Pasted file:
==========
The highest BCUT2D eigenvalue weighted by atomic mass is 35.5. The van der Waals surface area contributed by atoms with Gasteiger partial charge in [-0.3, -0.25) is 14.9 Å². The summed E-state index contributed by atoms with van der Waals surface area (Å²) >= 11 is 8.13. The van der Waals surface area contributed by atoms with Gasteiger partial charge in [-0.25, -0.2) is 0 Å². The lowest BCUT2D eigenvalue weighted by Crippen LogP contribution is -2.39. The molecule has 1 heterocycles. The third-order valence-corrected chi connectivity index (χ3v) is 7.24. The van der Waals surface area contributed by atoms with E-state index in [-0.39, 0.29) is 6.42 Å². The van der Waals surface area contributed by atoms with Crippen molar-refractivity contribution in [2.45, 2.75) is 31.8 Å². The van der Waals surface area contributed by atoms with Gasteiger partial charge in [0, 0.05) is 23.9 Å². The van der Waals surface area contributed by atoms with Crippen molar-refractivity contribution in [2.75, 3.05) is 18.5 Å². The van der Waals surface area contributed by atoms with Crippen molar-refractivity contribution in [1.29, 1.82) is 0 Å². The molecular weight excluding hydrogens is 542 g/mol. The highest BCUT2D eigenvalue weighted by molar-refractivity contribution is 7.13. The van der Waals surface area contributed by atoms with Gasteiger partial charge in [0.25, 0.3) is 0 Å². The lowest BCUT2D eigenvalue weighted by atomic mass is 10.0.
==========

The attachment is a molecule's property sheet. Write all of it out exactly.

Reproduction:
The highest BCUT2D eigenvalue weighted by atomic mass is 35.5. The van der Waals surface area contributed by atoms with Gasteiger partial charge in [-0.3, -0.25) is 14.9 Å². The summed E-state index contributed by atoms with van der Waals surface area (Å²) >= 11 is 8.13. The van der Waals surface area contributed by atoms with Gasteiger partial charge in [-0.25, -0.2) is 0 Å². The lowest BCUT2D eigenvalue weighted by Crippen LogP contribution is -2.39. The molecule has 1 heterocycles. The third-order valence-corrected chi connectivity index (χ3v) is 7.24. The van der Waals surface area contributed by atoms with E-state index in [-0.39, 0.29) is 6.42 Å². The van der Waals surface area contributed by atoms with Crippen molar-refractivity contribution in [2.45, 2.75) is 31.8 Å². The van der Waals surface area contributed by atoms with Gasteiger partial charge in [0, 0.05) is 23.9 Å². The van der Waals surface area contributed by atoms with Crippen molar-refractivity contribution in [2.75, 3.05) is 18.5 Å². The van der Waals surface area contributed by atoms with Crippen molar-refractivity contribution in [1.29, 1.82) is 0 Å². The molecular weight excluding hydrogens is 542 g/mol. The highest BCUT2D eigenvalue weighted by molar-refractivity contribution is 7.13. The van der Waals surface area contributed by atoms with Gasteiger partial charge in [0.25, 0.3) is 0 Å². The lowest BCUT2D eigenvalue weighted by atomic mass is 10.0.